When it comes to predicting when the smart home will become a mainstream phenomenon, we’ve repeatedly missed the mark. Some of us have enjoyed the benefits—and dealt with the few headaches—of living in smart homes for years. And since today’s technology is so much better than what we started with, we’re always surprised to hear statistics like this one from the market-research firm Parks Associates: Just one of every five broadband household owns a smart-home device.
Here’s another sobering statistic from Parks Associates analyst Brad Russell: Only eight percent of all broadband households purchased a new smart-home device in 2015. But Russell says things are looking up for 2016: Fully 40 percent of broadband households plan to purchase a smart-home device this year, with a third of those purchases being smart light bulbs.
Hubs, control panels, and other hardware that would tie a diverse collection of smart-home devices together into a cohesive system seem to be of lesser interest to consumers—for now, at least. And given the industry’s failure to rally around one standard that could tie everything together, that’s probably a good thing. “Consumer understanding of interoperability protocols is still low and likely has little impact on standalone device purchases,” Russell said, “although consumer concern for interoperability rises with the more devices that are owned.”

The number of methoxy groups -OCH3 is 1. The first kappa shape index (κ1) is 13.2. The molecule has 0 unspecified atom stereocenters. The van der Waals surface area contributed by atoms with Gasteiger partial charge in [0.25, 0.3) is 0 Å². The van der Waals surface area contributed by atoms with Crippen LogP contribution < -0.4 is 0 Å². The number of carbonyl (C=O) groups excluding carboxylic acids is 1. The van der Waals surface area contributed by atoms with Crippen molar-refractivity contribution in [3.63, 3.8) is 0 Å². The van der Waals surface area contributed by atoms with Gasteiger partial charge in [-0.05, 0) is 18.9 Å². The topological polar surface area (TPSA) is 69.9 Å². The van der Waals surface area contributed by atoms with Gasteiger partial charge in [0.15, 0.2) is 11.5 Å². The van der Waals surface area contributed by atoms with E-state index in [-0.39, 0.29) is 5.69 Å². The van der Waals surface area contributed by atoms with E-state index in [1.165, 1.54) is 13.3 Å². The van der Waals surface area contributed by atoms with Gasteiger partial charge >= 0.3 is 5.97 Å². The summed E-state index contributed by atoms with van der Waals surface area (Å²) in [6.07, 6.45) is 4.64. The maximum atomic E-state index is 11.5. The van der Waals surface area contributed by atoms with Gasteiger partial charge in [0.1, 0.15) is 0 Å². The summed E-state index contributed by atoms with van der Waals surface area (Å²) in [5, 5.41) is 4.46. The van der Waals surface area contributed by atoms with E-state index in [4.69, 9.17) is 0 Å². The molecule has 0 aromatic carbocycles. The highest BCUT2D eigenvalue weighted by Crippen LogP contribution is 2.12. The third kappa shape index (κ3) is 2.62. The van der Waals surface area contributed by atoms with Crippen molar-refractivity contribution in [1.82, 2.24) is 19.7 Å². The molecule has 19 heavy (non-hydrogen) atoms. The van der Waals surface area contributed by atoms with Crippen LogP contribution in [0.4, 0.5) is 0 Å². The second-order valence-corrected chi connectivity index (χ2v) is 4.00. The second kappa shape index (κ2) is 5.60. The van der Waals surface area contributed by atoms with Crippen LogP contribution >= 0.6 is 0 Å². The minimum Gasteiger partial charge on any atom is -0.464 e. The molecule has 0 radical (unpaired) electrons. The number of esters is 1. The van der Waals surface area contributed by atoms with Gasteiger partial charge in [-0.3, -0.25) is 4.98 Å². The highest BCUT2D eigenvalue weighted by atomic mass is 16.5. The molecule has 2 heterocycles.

Parks Associates’ data suggests that the the bulk of the growth in the smart home market in 2016 will come from the sales of standalone smart-home devices and not from smart-home platforms such as Insteon, Samsung’s SmartThings, or Lowe’s Iris by Lowe’s.
Consumers who are building out complete smart-home system are pursuing convenience and savings more than security, according to Parks’ research. “There has also been a shift in the number of devices intended for purchase,” Russell said, “with a growing proportion being planned as part of a home control system and a lower proportion planned as part of a security system.”
Russell likened this to a path where many start out from a security or life-safety standpoint, but then as their smart home systems expand, move to home control as a bigger portion of their smart-home purchases.
Energy monitoring is another big driver of smart home adoption, spurred by energy companies offering smart home products directly to consumers; but other industries are also beginning to jump on the bandwagon.
“Insurance companies such as Liberty Mutual are beginning to offer home insurance discounts for smart product owners and new policy incentives, such as the offer of a free Nest Protect smoke detector,” Russell said. “The real estate industry is beginning to encourage homeowners and home buyers to value investments in smart home technology.”
Why this matters: The smart-home market is taking much longer to gain mainstream acceptance than we ever would have guessed. The sorry state of smart-home standards bears much of the responsibility for this state of affairs. Fortunately, the research from Parks Associates indicates that this might not matter all that much—for now, at least—because relatively few consumers are looking to build out comprehensive smart-home systems. They’re more focused on specific types of products, like smart light bulbs and programmable thermostats.
The smart-home industry needs to take advantage of this grace period and get its house in order. If 2016 does indeed prove to be the year of the smart home, consumers are going to expect all those products to work together in 2017.